Sat, 09 Oct 1999

Depressed debt task force receives boost from debtors

JAKARTA (JP): Amid the frustratingly sluggish pace of restructuring the country's private overseas debt, local companies acknowledged on Friday the constructive role played by the Jakarta Initiative Task Force in kick starting deadlocked negotiations with foreign creditors.

"We initially lacked confidence in the Jakarta Initiative... but it turns out that they were very helpful in pushing forward the negotiation process, particularly after we became deadlocked," Victor Fanziscus, director of publicly listed underwear manufacturer PT Ricky Putra Globalindo (RPG), said during a media conference organized by the task force.

Like many of the country's indebted companies, RPG has complicated debt obligations, including a US$20 million syndicated loan involving 10 banks, $7.2 million in convertible bonds involving six institutional investors and a $5 million bilateral loan owed to three banks.

Victor said the company's arduous debt restructuring negotiations seemed to be going nowhere, with bondholders and syndication banks having different interests.

He said bondholders would only agree to convert the debt to shares if the banks agreed to extend the maturity of the loans.

"After around one year of negotiations, we decided to come to the Jakarta Initiative.

"The deadlocked negotiations were arbitrated by the Jakarta Initiative as a neutral party .... The staff of the Jakarta Initiative appeared to already personally know the bankers," he said.

Victors said his company had outstanding overseas debts of some $32 million when restructuring talks were opened in June 1998. It also had a $6 million interest rate charge for failing to service its debts on schedule, with this figure scheduled to inflate to $8 million the following year.

Victor said the interest rate charge was erased after the company reached a restructuring agreement last month, which included an extension of syndicated loans into 2004 and the settlement of convertible-bonds debt through a rights issue.

Some 2,200 private Indonesian companies have a total of some $67 billion in foreign debt and Rp 300 trillion in domestic debt.

A resolution of the debt problem is seen as crucial for the country to lift itself from the current economic crisis.

Most companies stopped servicing and repaying their debts after the value of the rupiah against the U.S. dollar plunged by around 80 percent last year.

The government launched the Jakarta Initiative Task Force in September 1998 to encourage debtors and creditors to reach out-of-court debt settlements; a result preferred by the government, as the bankruptcy alternative would lead to mass layoffs.

The Jakarta Initiative has hired several foreign debt restructuring experts to help in the often difficult and complex negotiations.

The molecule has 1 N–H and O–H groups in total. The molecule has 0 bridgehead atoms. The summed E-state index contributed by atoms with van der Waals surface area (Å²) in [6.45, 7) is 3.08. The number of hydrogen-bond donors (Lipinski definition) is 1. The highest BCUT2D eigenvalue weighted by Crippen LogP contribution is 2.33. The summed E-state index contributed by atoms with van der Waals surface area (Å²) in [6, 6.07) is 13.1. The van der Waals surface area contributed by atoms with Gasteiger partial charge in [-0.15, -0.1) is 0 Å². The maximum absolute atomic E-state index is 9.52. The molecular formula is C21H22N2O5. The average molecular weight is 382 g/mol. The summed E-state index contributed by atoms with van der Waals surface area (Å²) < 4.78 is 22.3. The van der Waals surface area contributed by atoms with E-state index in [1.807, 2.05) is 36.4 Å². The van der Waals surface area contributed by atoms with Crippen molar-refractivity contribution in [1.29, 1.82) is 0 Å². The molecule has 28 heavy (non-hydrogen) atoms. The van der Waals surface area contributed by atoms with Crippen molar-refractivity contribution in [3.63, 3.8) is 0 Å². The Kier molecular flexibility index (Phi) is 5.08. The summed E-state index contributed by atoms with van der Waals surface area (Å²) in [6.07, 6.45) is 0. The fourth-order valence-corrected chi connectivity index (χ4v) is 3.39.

But critics have said the huge cost of the Jakarta Initiative is unjustified, because the task force is ineffectual and painfully slow in reaching debt restructuring deals.

Jakarta Initiative chief operating officer Joseph Luhukay defended the task force, saying that private sector debt was extremely complex, involving numerous creditors with various interests.

The executive secretary of the private sector debt restructuring team, Irzan Tanjung, acknowledged that people were growing increasingly impatient with the sluggish progress of the debt restructuring program.

"Resolving private debt takes time, and please note that (the help of the Jakarta Initiative) is voluntary ... so it's slow," Irzan said.

Joseph said 284 companies with an outstanding total debt of $23.2 billion and Rp 15.6 trillion had enlisted the aid of the Jakarta Initiative. Of this number, 27 firms with an outstanding total debt of $3.3 billion and Rp 2.3 trillion have reached debt restructuring agreements.

The president of PT BII Finance Center, a unit of Bank International Indonesia, Artine S. Utomo, praised the work of the Jakarta Initiative. She said the task force helped her company restructure more than $62 million in syndicated loans owed to 18 banks.

"Debt negotiations are extremely difficult. They really can come to a deadlock; it's unavoidable," she said.

She said that as a neutral party, the Jakarta Initiative was able to restart stalled negotiations with creditors.

Publicly listed heavy equipment manufacturer PT Intraco Penta also acknowledged the importance of the Jakarta Initiative Task Force in resolving the deadlocked negotiations over its $44.17 million in debt. (rei)